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Naturally Speaking with Steve Lekwa

An insightful and informed view on wildlife and the environment from former Story County Conservation Director Steve Lekwa.

Jun 01

Interior Decorating

Posted on June 1, 2020 at 9:04 AM by Erica Place

I’ll never cease to be amazed by bird nests. I can’t see how birds are able to assemble a nest using only their bills. A few, like eagles, can move things around with their feet. Other’s, like robins, use their bodies to mold the mud and grass they use into a nice bowl shape. I’m pretty sure that no human could make a suitably sturdy nest from natural materials if they were limited to tweezers or needle nosed pliers for a bill in spite of our highly touted dexterous fingers, hands, and large intelligent brains. I mention suitably sturdy because many bird nests are exposed to the elements of wind and rain. They still have to hold together long enough for the bird to lay eggs, incubate them, and rear young. Many nests are so sturdy that it’s not unusual to find them still intact a year after they were used. Others, like dove nests, look like they should fall apart at the first gust of wind. But no. The loose assemblage of twigs with two white eggs sitting precariously on top usually hangs together for several weeks; long enough for two fat baby doves to fledge.

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May 26

Happy 100th Birthday to Iowa’s State Parks

Posted on May 26, 2020 at 9:00 AM by Erica Place

I’m guilty of thinking too often about what Iowa is not. It’s no secret that I prefer open, wild, and natural places to developed, working land. Iowa is and, for the most part, always will be working land, though. It took our ancestors only 50 years to convert most of Iowa’s native landscape into private working land once it was opened for settlement in the mid 1800s. Iowa became the most environmentally altered state in the nation, a distinction it still holds. Some forward thinking national and state leaders became concerned about the rapid loss of natural and scenic areas and the wildlife habitat they represented in the late 1800s. They proposed to do something about it. Thankfully, their proposals found increasing support here in Iowa and across the nation. National, state, and county parks began to appear and people flocked to them. They’re doing so today in ever-increasing numbers.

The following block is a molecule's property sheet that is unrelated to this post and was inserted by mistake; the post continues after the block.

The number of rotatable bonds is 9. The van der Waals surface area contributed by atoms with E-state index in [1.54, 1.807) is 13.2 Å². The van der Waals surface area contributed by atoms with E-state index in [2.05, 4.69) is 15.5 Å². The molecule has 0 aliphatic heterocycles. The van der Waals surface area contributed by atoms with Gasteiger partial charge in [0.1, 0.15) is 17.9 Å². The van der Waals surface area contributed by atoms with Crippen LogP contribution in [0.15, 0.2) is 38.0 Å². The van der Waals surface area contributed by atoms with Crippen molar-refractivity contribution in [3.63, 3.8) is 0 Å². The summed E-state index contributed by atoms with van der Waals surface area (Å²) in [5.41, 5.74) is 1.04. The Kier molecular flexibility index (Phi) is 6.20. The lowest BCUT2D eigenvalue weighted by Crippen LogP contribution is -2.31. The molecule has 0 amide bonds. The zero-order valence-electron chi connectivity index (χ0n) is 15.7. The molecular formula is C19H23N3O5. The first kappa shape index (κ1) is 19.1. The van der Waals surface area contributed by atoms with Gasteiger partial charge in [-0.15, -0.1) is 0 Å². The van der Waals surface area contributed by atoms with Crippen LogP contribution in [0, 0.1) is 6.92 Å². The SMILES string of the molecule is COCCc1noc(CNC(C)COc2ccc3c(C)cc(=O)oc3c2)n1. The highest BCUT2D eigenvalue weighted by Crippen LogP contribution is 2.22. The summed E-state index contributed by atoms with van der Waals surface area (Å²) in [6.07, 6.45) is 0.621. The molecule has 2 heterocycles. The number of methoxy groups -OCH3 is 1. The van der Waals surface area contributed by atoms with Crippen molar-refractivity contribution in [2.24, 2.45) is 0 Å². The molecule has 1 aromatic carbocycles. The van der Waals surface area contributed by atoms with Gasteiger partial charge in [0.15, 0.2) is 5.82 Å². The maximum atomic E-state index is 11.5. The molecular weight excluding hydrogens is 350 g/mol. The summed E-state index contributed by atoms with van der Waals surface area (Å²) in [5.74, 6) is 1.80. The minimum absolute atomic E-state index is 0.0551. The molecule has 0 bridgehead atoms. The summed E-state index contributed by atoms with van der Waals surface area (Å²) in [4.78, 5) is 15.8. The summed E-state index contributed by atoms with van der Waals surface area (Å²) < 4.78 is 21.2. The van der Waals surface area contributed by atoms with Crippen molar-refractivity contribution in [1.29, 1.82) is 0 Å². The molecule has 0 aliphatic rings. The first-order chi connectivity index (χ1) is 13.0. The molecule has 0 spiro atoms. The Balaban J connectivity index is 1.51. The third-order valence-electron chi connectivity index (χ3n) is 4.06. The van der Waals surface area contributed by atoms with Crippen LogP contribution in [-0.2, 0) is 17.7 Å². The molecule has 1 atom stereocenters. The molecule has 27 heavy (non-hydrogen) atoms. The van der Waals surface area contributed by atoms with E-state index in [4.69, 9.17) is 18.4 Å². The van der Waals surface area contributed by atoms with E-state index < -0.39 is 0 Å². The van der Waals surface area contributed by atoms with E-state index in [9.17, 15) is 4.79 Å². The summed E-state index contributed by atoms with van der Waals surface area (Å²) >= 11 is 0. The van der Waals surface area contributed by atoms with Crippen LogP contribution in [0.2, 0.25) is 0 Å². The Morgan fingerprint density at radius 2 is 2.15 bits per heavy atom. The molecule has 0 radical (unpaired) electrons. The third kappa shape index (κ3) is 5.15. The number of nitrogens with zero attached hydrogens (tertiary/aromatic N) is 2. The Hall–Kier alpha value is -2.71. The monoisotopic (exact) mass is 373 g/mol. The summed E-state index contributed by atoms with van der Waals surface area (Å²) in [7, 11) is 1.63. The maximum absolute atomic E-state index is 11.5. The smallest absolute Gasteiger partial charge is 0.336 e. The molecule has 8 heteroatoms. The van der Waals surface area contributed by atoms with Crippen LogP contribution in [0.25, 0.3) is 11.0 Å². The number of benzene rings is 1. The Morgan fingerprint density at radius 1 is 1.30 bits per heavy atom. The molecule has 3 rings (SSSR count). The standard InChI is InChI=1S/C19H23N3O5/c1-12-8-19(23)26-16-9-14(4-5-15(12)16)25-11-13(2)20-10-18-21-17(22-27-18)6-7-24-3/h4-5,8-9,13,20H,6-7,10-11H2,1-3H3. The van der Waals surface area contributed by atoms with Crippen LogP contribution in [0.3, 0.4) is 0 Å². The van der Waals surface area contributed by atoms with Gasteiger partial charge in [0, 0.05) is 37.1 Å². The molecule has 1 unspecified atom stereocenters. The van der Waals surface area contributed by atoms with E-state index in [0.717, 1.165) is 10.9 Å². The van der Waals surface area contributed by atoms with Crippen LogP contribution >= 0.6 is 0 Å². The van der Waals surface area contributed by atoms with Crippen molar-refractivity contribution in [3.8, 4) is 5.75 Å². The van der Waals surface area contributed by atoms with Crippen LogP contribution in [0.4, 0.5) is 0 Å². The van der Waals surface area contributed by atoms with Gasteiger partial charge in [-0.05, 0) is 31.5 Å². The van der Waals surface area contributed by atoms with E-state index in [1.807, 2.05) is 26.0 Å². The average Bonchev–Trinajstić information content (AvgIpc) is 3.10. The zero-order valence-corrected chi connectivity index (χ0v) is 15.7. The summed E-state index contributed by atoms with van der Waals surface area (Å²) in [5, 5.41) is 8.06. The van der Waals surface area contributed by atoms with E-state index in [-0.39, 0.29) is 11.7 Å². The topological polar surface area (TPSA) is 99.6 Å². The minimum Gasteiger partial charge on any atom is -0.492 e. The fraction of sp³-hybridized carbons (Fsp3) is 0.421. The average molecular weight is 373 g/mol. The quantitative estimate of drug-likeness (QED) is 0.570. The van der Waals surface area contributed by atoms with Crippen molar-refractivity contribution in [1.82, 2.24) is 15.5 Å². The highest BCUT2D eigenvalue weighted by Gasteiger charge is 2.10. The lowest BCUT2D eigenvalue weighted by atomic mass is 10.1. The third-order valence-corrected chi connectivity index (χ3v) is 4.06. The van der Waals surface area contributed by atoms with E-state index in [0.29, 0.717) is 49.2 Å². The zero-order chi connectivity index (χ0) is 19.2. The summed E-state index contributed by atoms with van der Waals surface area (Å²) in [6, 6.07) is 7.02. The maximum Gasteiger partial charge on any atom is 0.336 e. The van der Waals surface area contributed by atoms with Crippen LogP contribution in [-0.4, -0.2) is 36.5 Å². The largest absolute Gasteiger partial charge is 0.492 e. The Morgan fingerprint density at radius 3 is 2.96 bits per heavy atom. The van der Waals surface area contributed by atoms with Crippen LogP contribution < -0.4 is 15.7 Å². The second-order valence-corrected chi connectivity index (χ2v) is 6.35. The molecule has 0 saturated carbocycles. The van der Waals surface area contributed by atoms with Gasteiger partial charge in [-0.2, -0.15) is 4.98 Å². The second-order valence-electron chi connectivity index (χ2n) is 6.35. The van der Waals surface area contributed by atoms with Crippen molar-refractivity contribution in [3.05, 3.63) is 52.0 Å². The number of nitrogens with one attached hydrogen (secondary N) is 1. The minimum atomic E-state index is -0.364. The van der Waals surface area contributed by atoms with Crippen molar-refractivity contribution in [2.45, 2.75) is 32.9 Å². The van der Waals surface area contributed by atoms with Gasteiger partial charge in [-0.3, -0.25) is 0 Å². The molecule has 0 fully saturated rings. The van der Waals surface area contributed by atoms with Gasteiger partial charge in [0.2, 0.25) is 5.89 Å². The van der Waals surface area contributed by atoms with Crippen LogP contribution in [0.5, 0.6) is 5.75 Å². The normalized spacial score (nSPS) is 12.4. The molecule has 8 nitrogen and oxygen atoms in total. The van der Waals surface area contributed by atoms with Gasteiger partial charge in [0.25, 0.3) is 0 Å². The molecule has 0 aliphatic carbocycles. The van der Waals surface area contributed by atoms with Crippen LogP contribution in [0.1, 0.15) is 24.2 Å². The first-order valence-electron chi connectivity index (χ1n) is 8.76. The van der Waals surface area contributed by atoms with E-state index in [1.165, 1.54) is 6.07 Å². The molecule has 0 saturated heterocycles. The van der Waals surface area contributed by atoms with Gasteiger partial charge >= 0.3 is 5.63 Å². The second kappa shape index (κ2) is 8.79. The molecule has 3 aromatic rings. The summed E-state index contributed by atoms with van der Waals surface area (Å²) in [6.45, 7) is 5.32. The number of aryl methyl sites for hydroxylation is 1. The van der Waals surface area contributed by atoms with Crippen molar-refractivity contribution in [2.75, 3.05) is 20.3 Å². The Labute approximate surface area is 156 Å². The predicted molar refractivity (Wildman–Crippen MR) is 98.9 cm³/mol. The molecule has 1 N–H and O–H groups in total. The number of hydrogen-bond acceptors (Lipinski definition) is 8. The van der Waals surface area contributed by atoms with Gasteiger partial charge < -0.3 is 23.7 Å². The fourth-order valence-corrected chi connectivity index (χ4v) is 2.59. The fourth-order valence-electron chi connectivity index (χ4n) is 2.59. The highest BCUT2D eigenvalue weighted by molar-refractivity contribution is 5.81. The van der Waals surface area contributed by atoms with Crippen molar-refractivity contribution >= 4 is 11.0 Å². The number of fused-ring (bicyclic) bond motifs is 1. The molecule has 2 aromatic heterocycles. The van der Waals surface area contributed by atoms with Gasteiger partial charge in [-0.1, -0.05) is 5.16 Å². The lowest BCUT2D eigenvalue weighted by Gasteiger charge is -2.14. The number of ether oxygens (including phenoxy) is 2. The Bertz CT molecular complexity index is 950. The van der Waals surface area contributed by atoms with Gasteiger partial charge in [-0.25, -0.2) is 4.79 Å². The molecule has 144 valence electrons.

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May 18

Monitoring A Bluebird Trail

Posted on May 18, 2020 at 12:51 PM by Erica Place

Perhaps it’s the bluebird’s wonderful color, or maybe it’s the soft music of their call. Whatever the reason, bluebirds are one of my favorites. There weren’t many bluebirds around when I first became interested in birds around 1960. I had seen pictures of them and even built and painted a plastic model of one before I ever saw a real one. I don’t recall exactly when that first sighting was, but it could have been after we put a bluebird house up in our pasture. Bluebirds finally moved into that house, but not before it became clear why bluebirds weren’t very common. English sparrows are aggressive nest competitors and often take over nest cavities before bluebirds can become established. House wrens also take over potential nesting sites with great vigor and fill every available nest cavity in their territory with twigs that deny use by other birds. Wrens and sparrows are both notorious destroyers of bluebird eggs, and sparrows will actually kill incubating bluebirds to take over a nest site.

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